What parents need to know
Parents Need to Know
Parents need to know that RamaCity is a browser-based building simulation with social elements like the ability to add neighbors and send virtual gifts. The game is free to play, but players can spend real money to speed up the game and buy exclusive items. Players can "friend" strangers, but there's no in-game chat. The game does have a link to an online forum where neighbor requests to strangers can be made, but that is optional.
What's it about?
RAMACITY allows players to create a thriving city by building residential, commercial, industrial, and recreational structures, laying roads and pathways, and placing trees and other decorations. Each structure serves a different function: power plants generate energy, which allows players to perform more actions; residential buildings entice more citizens to move in, which increases the player's overall level; factories produce goods, which can be sold at shops for cash. Recreational buildings like camps and parks increase happiness.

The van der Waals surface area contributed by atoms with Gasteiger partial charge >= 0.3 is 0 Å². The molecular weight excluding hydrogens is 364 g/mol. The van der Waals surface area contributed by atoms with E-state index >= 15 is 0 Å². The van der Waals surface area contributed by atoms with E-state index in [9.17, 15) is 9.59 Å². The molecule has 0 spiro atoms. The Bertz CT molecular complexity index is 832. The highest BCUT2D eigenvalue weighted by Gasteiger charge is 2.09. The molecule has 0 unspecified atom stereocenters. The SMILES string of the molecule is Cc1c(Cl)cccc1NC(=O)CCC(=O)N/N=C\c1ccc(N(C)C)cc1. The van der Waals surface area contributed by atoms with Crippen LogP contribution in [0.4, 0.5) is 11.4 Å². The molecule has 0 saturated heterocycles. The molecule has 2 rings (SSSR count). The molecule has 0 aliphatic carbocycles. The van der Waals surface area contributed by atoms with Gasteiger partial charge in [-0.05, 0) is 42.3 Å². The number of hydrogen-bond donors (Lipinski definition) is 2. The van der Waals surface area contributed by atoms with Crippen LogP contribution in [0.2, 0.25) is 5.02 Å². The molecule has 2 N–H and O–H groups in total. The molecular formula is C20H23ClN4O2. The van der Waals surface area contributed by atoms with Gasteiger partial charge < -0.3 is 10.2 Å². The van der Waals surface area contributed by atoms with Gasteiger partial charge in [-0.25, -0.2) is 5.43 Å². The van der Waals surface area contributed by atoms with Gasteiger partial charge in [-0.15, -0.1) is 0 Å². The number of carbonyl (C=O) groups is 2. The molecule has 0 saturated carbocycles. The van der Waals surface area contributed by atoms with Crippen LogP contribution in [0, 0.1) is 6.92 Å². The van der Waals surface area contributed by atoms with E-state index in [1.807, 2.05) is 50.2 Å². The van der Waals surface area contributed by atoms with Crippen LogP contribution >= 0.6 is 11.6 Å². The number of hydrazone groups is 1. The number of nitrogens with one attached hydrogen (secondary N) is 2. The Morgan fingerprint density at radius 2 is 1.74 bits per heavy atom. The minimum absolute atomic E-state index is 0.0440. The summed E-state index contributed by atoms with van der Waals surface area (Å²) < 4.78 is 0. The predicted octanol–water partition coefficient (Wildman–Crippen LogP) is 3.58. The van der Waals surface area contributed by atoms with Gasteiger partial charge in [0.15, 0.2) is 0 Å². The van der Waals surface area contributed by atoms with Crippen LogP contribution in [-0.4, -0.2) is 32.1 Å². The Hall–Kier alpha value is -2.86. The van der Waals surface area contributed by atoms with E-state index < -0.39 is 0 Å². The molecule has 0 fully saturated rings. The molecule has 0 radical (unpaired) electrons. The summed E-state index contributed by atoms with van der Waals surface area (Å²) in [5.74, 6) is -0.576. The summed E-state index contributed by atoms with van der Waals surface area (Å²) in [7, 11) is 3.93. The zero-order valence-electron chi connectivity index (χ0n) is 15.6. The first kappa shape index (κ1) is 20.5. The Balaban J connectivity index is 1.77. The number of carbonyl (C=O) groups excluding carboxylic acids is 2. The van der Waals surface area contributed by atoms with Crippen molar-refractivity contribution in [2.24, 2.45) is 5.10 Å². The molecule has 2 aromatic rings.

Is it any good?
RamaCity shares a lot in common with other Facebook social games like CityVille, but the major difference is that it can be enjoyed without adding any neighbors, so privacy issues are less of a concern. Kids will learn the basics of city planning, such as not building houses next to a nuclear power plant. The game can be addictive, and players will eventually reach a point where they must either wait a long time for anything to happen, or spend premium currency to speed things up. The quests are shallow and repetitive, and don't offer much incentive to keep playing. The real fun comes in seeing the city expand and watching the fun antics of the well-animated citizens that populate it as they barbecue food, hammer and saw, and stroll up and down the streets.
Families can talk about...
Families can talk about city planning. Why don't citizens like to live near factories, power plants, and other industrial buildings? Why is it important for residential areas to be close to amenities like stores and playgrounds?
Families can also talk about online privacy and staying safe while online. Is it a good idea to accept neighbor requests from strangers?